Mr. Adkins characterized present trends as part of a long-term move, buoyed by a step-level change in natural gas prices. Fundamentals look good for oil, too, though there are wild cards in oil that make it difficult to project. These include the level of potential fuel switching as natural gas prices stay strong. The result is the same, however. The next four years will be good years for energy and for energy stocks, Mr. Adkins told the audience.
Those words were sweet music to the ears of land drilling contractors.
To understand why, it helps to review the history of the Houston conference. This year's seminar had a new name, Drilling Onshore America, though everyone still refers to it--somewhat affectionately--as Land Contractors Day. The event dates back to the early 1990s. At the time there was grumbling among land contractors that the IADC was focused on the interests of larger contractors in the offshore and international arenas. The IADC initiated the conference as a way to demonstrate to its members that land contractors still occupied a crucial role in the organization.
Of course for most of the 1990s the news was pretty much the same during Land Contractors Day. The rig fleet was declining, day rates were headed lower, and operators were moving offshore or overseas.
But a funny thing happened in 1997. As the gas play in the Gulf of Mexico tightened, operators suddenly began looking toward the U.S. land sector for incremental supplies of natural gas. Telephones started ringing for the land drilling contractor as the nation struggled to meet a shortfall in natural gas. At the same time, the land drilling industry was undergoing a roll up of smaller, privately held drilling fleets into larger publicly held companies, which introduced the sector to Wall Street. The once-forgotten land contractor suddenly discovered that the spotlight was shining on his niche.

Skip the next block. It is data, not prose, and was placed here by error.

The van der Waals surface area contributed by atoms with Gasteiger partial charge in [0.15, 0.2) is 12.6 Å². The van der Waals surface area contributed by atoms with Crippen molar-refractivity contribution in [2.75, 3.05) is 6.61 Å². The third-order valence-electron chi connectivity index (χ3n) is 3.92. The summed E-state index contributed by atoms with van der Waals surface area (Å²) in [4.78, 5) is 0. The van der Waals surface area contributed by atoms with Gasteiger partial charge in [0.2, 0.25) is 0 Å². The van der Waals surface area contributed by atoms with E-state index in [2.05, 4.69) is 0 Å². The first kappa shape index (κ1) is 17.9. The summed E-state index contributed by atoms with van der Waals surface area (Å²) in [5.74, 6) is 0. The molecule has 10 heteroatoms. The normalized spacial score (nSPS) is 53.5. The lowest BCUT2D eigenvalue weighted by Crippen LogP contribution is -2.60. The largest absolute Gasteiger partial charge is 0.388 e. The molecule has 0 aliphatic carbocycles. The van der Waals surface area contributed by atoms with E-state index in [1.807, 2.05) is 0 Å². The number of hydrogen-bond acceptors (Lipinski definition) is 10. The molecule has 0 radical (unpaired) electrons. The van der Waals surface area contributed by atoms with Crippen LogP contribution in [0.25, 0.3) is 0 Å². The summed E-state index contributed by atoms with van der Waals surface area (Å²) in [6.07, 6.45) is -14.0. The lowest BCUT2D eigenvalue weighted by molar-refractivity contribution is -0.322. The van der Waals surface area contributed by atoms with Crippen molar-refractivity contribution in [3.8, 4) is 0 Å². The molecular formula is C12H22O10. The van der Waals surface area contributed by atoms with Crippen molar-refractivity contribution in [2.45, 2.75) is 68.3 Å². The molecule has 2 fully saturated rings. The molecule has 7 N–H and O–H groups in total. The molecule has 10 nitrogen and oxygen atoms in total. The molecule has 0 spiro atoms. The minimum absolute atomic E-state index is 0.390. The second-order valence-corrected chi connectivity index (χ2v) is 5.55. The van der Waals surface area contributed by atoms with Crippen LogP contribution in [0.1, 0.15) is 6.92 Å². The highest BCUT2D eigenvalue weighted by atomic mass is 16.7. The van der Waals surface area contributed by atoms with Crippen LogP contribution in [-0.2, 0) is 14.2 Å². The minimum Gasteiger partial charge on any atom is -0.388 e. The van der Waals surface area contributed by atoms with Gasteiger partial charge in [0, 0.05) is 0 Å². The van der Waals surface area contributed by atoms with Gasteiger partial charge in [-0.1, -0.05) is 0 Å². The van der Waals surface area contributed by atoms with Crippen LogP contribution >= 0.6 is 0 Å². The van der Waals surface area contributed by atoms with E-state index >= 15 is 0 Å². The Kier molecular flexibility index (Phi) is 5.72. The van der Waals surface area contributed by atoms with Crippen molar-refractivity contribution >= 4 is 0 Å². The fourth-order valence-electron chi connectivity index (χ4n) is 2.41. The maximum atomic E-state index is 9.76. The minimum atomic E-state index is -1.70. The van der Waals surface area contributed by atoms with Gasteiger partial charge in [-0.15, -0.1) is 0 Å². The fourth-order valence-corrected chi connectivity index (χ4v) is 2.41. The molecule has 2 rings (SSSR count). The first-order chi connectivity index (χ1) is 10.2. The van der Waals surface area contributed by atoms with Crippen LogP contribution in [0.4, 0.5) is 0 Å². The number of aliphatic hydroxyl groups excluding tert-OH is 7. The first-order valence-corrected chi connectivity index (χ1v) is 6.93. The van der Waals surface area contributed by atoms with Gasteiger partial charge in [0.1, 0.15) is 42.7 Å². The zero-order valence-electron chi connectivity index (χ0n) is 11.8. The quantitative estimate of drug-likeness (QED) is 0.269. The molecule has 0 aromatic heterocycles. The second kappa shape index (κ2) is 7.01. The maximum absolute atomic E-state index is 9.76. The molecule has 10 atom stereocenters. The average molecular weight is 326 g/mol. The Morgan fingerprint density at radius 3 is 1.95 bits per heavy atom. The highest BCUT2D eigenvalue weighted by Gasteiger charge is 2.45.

Indeed, the 2000-01 cycle started in the land sector first as operators began to harvest existing reserves. While the U.S. land sector offered smaller targets and lower reserves than those offshore, land targets were readily accessible and operators could get natural gas into the pipeline system quickly. The reality today is that more than 60 percent of U.S. gas production originates onshore. That won't change soon. If the U.S. is going to drill its way out of a tightening natural gas situation in the coming months, it will need the land contractor to do so.
While many industry conferences have an early bloom, then fade in a few years' time, Land Contractors Day continues to improve in the quality of its presentations and attendance. The audience topped 270 contractors, vendors, and operators for the one-day event.
The level of sophistication may surprise some observers who view land drilling as a nuts-and-bolts endeavor while assuming all the high-tech developments are for offshore drilling. Stephen Bosworth, manager for Anadarko Petroleum Corporation's onshore drilling division, noted drilling performance on land, as measured by time spent on well, had improved 20 percent within just a year for his company's land drilling program, thanks to PDC bits. He identified this efficiency growth as one of the industry's most significant technological improvements in the last 20 years.
Meanwhile, Steve Johnston, president of CDX-Dart Drilling & Technology, outlined how his company uses proprietary techniques to drill multiple horizontal multilaterals through coalbed methane deposits, essentially mining natural gas in a pattern that resembles the veins in a leaf.
Drilling Onshore America packs a lot of information into a single-day seminar. This year's conference confirms impressions that the oil and gas industry has embarked on one of its periodic episodes of rebirth.
And that's good news for the land drilling contractor.